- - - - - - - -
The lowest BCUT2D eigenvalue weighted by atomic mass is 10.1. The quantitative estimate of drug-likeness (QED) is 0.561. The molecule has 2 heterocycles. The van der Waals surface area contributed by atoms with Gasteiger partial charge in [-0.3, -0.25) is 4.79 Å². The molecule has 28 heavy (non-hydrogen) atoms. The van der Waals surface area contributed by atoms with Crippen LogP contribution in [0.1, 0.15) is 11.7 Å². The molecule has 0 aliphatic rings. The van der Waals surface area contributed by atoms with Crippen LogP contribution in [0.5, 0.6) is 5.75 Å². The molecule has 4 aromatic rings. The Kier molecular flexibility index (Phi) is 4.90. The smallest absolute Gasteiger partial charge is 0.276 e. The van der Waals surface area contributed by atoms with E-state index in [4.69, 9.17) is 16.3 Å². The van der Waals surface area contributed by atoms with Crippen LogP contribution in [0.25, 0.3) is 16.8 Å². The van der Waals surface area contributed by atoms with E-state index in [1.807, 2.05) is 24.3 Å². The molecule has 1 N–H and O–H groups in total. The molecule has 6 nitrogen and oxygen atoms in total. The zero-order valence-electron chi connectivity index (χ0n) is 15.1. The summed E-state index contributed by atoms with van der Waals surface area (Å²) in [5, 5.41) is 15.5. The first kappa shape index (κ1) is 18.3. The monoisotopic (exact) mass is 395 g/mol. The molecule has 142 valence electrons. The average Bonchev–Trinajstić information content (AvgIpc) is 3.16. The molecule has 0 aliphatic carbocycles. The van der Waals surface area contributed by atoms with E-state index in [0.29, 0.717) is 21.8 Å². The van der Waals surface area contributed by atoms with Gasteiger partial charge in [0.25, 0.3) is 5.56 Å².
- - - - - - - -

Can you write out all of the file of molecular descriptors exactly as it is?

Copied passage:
The lowest BCUT2D eigenvalue weighted by atomic mass is 10.1. The quantitative estimate of drug-likeness (QED) is 0.561. The molecule has 2 heterocycles. The van der Waals surface area contributed by atoms with Gasteiger partial charge in [-0.3, -0.25) is 4.79 Å². The molecule has 28 heavy (non-hydrogen) atoms. The van der Waals surface area contributed by atoms with Crippen LogP contribution in [0.1, 0.15) is 11.7 Å². The molecule has 0 aliphatic rings. The van der Waals surface area contributed by atoms with Crippen LogP contribution in [0.5, 0.6) is 5.75 Å². The molecule has 4 aromatic rings. The Kier molecular flexibility index (Phi) is 4.90. The smallest absolute Gasteiger partial charge is 0.276 e. The van der Waals surface area contributed by atoms with E-state index in [4.69, 9.17) is 16.3 Å². The van der Waals surface area contributed by atoms with Crippen LogP contribution in [0.25, 0.3) is 16.8 Å². The van der Waals surface area contributed by atoms with E-state index in [1.807, 2.05) is 24.3 Å². The molecule has 1 N–H and O–H groups in total. The molecule has 6 nitrogen and oxygen atoms in total. The zero-order valence-electron chi connectivity index (χ0n) is 15.1. The summed E-state index contributed by atoms with van der Waals surface area (Å²) in [5, 5.41) is 15.5. The first kappa shape index (κ1) is 18.3. The monoisotopic (exact) mass is 395 g/mol. The molecule has 142 valence electrons. The average Bonchev–Trinajstić information content (AvgIpc) is 3.16. The molecule has 0 aliphatic carbocycles. The van der Waals surface area contributed by atoms with E-state index in [0.29, 0.717) is 21.8 Å². The van der Waals surface area contributed by atoms with Gasteiger partial charge in [0.25, 0.3) is 5.56 Å².